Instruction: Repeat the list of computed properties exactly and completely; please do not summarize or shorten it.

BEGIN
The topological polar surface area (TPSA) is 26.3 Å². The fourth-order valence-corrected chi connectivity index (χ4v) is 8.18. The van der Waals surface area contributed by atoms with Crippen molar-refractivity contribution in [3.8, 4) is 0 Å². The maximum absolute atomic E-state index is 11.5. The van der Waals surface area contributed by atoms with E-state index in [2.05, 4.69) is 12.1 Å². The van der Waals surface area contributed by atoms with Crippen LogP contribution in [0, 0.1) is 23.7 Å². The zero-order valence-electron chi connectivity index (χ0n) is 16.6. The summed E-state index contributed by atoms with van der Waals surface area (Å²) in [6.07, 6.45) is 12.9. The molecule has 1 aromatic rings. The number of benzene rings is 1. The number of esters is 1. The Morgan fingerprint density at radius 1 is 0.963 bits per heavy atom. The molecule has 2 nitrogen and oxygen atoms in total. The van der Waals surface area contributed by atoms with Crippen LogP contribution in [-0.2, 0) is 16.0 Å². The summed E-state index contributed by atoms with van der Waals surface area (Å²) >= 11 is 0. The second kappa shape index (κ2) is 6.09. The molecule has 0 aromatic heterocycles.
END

The topological polar surface area (TPSA) is 26.3 Å². The fourth-order valence-corrected chi connectivity index (χ4v) is 8.18. The van der Waals surface area contributed by atoms with Crippen molar-refractivity contribution in [3.8, 4) is 0 Å². The maximum absolute atomic E-state index is 11.5. The van der Waals surface area contributed by atoms with E-state index in [2.05, 4.69) is 12.1 Å². The van der Waals surface area contributed by atoms with Crippen LogP contribution in [0, 0.1) is 23.7 Å². The zero-order valence-electron chi connectivity index (χ0n) is 16.6. The summed E-state index contributed by atoms with van der Waals surface area (Å²) in [6.07, 6.45) is 12.9. The molecule has 1 aromatic rings. The number of benzene rings is 1. The number of esters is 1. The Morgan fingerprint density at radius 1 is 0.963 bits per heavy atom. The molecule has 2 nitrogen and oxygen atoms in total. The van der Waals surface area contributed by atoms with Crippen LogP contribution in [-0.2, 0) is 16.0 Å². The summed E-state index contributed by atoms with van der Waals surface area (Å²) >= 11 is 0. The second kappa shape index (κ2) is 6.09. The molecule has 0 aromatic heterocycles.